Why is fear stalking the land? Why in the wake of tragic shootings across the country are Americans buying guns and ammunition at record rates?
Could it be that with the President’s re-election, as taxes and government spending spiral out of control, as an unpopular Congress dithers, as entertainment featuring apocalypse surges in popularity, and as the latest failed doomsday prediction is replaced by yet another, many Americans have been gripped with an uneasiness that each of us is on our own?
A gun dealer displays his wares
“Fears of crime, a potential crackdown on gun owners, a social collapse and even zombies have Americans loading up as never before,” writes Kim Peterson for MSN Money. But why? “One widely held belief is that President Barack Obama’s election spurred fears that he will crack down on gun ownership. But there’s more to it than that. People are buying more guns now for security, particularly as the economy has struggled. More Americans are getting permits to carry concealed weapons. Sport shooting is seeing newfound popularity. And you never know when economic doomsday will hit or, yes, even when zombies will attack.”
“Gun sales in Florida have surged since last week’s mass shooting at a Connecticut elementary school that killed 20 children and six adults,” writes Dan Sullivan for the Tampa Bay Times. “Statistics from the Florida Department of Law Enforcement show that requests
“At least one local gun shop owner said buyers are particularly seeking assault rifles and high-capacity magazines, which were used by the shooter in the Connecticut tragedy, and are likely to become the target of gun control proposals.”
Nationwide indicators suggest that the boom is not unique to Florida. The Wall Street Journal reported gun stock prices were up in the shooting’s immediate aftermath. The Washington Post reported that prices for handgun magazines were increasing on eBay and semiautomatic rifles were selling out at Wal-mart stores.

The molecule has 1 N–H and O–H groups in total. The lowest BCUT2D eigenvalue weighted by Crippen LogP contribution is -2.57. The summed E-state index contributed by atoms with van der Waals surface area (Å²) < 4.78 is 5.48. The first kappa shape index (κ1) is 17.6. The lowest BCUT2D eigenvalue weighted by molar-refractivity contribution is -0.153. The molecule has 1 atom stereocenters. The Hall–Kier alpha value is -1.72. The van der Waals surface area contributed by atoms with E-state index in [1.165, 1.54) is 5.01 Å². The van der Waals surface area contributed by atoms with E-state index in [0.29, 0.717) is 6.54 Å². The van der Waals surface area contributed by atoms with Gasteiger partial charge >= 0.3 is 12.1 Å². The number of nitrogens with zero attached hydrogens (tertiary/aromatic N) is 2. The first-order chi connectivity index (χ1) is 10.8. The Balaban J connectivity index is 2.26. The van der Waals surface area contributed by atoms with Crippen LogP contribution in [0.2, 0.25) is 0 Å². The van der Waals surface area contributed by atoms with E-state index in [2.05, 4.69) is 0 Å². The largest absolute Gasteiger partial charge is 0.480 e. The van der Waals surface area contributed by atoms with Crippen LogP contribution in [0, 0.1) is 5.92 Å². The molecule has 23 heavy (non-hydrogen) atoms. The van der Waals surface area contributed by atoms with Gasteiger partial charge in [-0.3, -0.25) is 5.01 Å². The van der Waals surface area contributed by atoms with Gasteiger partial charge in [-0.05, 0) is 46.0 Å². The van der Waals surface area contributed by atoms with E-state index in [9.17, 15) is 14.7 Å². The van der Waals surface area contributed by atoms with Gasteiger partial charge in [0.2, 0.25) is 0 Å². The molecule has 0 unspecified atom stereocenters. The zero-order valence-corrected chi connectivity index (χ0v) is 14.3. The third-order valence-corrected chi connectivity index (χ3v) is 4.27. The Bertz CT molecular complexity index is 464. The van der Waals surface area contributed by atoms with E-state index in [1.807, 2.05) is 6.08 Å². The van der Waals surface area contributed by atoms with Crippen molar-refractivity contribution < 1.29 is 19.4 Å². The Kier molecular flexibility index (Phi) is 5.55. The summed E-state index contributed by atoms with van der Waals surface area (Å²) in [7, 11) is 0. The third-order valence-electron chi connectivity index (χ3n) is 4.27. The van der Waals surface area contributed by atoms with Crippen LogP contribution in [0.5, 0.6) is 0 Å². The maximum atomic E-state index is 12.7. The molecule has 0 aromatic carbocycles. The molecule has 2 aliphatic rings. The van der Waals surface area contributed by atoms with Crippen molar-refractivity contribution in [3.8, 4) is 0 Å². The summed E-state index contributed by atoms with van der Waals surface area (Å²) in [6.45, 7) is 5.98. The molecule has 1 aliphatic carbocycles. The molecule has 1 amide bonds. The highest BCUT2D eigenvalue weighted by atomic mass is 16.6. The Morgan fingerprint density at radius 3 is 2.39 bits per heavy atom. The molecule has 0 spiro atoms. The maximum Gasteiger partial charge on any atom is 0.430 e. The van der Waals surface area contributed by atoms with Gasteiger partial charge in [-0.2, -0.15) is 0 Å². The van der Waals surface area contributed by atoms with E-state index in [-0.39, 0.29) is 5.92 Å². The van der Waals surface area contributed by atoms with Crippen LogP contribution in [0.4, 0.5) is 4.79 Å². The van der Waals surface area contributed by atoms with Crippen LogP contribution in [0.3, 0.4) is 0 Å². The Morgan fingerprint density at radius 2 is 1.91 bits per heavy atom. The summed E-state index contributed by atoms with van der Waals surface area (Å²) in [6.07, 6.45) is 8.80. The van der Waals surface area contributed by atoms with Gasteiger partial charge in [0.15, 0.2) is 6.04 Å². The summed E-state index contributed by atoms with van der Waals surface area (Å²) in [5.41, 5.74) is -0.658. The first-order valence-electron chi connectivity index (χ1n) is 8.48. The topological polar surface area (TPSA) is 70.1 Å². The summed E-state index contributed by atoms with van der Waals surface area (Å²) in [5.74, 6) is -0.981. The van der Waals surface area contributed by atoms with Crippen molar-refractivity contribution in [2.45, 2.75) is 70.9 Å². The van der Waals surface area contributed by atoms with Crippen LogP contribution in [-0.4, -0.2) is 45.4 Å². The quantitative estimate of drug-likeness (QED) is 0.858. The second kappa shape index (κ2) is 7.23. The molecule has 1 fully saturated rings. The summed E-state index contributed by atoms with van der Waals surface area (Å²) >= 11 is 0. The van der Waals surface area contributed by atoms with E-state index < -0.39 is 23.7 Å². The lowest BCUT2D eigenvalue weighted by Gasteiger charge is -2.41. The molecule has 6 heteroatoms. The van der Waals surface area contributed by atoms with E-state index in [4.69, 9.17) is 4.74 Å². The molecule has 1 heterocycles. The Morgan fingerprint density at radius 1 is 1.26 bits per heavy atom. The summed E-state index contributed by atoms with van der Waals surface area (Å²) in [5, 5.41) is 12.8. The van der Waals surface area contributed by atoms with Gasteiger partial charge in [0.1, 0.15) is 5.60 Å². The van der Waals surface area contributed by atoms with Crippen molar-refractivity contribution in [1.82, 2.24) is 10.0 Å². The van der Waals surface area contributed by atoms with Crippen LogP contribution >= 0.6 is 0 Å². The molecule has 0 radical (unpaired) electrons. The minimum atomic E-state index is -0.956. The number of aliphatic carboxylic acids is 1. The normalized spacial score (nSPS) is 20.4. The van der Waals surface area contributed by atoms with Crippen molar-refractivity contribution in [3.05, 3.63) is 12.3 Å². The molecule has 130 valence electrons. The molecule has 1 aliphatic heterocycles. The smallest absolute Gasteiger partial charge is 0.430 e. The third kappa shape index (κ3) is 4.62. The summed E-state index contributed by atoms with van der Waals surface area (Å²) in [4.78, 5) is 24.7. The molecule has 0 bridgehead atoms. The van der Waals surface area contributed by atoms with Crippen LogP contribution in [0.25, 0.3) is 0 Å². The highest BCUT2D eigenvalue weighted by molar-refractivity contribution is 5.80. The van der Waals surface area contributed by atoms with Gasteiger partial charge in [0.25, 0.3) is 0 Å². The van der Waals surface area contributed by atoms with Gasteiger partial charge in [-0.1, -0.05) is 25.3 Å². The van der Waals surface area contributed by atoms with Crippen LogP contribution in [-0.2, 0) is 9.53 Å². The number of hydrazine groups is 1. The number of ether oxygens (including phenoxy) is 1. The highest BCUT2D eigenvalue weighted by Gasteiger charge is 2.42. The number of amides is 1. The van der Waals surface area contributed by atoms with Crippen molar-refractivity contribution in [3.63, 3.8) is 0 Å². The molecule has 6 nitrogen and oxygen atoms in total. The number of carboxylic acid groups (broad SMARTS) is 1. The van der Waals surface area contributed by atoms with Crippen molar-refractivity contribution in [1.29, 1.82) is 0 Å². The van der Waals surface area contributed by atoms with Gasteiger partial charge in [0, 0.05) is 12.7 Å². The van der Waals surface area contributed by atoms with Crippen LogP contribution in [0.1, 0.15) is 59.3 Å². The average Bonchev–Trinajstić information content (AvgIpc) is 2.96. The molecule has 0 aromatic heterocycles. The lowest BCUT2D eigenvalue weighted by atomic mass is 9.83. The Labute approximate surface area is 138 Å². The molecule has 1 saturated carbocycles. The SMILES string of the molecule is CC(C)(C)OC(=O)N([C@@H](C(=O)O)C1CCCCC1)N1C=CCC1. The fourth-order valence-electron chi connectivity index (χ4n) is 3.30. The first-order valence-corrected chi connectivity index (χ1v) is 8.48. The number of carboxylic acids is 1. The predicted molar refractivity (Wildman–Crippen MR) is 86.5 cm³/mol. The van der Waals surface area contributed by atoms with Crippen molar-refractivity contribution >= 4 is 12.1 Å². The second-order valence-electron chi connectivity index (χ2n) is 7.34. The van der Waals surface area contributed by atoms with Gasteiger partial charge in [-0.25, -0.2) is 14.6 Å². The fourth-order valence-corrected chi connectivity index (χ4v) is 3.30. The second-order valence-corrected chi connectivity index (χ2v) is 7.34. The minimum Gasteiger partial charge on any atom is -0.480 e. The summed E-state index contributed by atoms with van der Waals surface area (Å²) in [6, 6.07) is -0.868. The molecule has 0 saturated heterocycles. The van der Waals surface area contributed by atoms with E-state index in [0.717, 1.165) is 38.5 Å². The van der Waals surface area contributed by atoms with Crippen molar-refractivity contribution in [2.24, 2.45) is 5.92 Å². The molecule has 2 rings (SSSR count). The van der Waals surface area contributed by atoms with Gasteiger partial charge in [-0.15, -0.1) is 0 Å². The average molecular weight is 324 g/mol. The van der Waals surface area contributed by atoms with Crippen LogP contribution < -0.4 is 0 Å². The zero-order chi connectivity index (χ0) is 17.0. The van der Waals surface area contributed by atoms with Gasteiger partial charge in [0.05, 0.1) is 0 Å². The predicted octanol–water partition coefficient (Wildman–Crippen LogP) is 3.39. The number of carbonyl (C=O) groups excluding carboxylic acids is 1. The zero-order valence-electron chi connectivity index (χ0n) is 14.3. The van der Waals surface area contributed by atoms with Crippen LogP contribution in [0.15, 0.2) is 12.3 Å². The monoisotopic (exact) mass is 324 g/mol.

Sullivan reported the Hyatt Gun Shop in Charlotte, North Carolina, racked up more than $1 million in sales on one day for the best single-day performance since the store opened in 1959, according to Justin Anderson, director of online sales. Topping the list was the Bushmaster AR-15, the model used at Newtown that sells for as much as $4,000 and had almost sold out, Anderson said. He noted that revenue at the shop, one of the largest U.S. gun stores, surpassed even the spike just after Obama was elected president in 2008.
Speculation over stricter gun laws will continue to boost sales, Anderson told Sullivan. “It’s kind of the perfect storm for the gun industry,” he said. “When these things happen, even though it’s sad, it does pick up sales.”
But why are people so afraid? “In the age of 9/11, the Iraq War, financial collapse, and Amber Alerts, our society is defined by fear,” writes author Barry Glassner in The Culture of Fear: Why Americans Are Afraid of the Wrong Things: Crime, Drugs, Minorities, Teen Moms, Killer Kids, Mutant Microbes, Plane Crashes, Road Rage, & So Much More. “So it’s not surprising that three out of four Americans
say they feel more fearful today then they did twenty years ago. But are we living in exceptionally dangerous times?
Glassner says it is our perception of danger that has increased, not the actual level of risk. He blames people and organizations that manipulate our perceptions and profit from our fears, including advocacy groups that raise money by exaggerating the prevalence of particular diseases and politicians who win elections by heightening concerns about crime, drug use, and terrorism.
But hardly a month goes by without reports of another school shooting. So, it’s hardly surprising that in Ohio, more than 650 teachers and school administrators have signed up for a free program to train teachers and school administrators on how to use firearms, reports WHIO News.